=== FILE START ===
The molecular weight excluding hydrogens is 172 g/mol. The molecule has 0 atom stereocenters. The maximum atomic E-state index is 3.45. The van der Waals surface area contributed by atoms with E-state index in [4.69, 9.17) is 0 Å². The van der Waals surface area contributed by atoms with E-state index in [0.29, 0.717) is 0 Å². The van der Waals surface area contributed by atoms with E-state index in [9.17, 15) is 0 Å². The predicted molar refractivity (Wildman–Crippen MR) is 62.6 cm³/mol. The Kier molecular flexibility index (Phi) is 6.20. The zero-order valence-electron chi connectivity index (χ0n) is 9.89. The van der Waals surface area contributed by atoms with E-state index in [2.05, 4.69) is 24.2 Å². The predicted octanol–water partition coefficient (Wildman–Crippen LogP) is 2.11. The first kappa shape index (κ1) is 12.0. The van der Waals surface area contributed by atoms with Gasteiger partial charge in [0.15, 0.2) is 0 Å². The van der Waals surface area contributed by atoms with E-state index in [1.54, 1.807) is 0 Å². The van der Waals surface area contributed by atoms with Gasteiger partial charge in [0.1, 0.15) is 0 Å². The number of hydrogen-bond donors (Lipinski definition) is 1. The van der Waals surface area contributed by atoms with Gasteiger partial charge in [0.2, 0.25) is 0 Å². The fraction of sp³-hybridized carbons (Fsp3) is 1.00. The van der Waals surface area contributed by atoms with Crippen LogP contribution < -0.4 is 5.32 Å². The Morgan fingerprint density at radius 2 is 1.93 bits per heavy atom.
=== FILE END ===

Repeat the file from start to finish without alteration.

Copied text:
The molecular weight excluding hydrogens is 172 g/mol. The molecule has 0 atom stereocenters. The maximum atomic E-state index is 3.45. The van der Waals surface area contributed by atoms with E-state index in [4.69, 9.17) is 0 Å². The van der Waals surface area contributed by atoms with E-state index in [0.29, 0.717) is 0 Å². The van der Waals surface area contributed by atoms with E-state index in [9.17, 15) is 0 Å². The predicted molar refractivity (Wildman–Crippen MR) is 62.6 cm³/mol. The Kier molecular flexibility index (Phi) is 6.20. The zero-order valence-electron chi connectivity index (χ0n) is 9.89. The van der Waals surface area contributed by atoms with E-state index in [2.05, 4.69) is 24.2 Å². The predicted octanol–water partition coefficient (Wildman–Crippen LogP) is 2.11. The first kappa shape index (κ1) is 12.0. The van der Waals surface area contributed by atoms with Gasteiger partial charge in [0.15, 0.2) is 0 Å². The van der Waals surface area contributed by atoms with E-state index in [1.54, 1.807) is 0 Å². The van der Waals surface area contributed by atoms with Gasteiger partial charge in [0.1, 0.15) is 0 Å². The number of hydrogen-bond donors (Lipinski definition) is 1. The van der Waals surface area contributed by atoms with Gasteiger partial charge in [0.2, 0.25) is 0 Å². The fraction of sp³-hybridized carbons (Fsp3) is 1.00. The van der Waals surface area contributed by atoms with Crippen LogP contribution < -0.4 is 5.32 Å². The Morgan fingerprint density at radius 2 is 1.93 bits per heavy atom.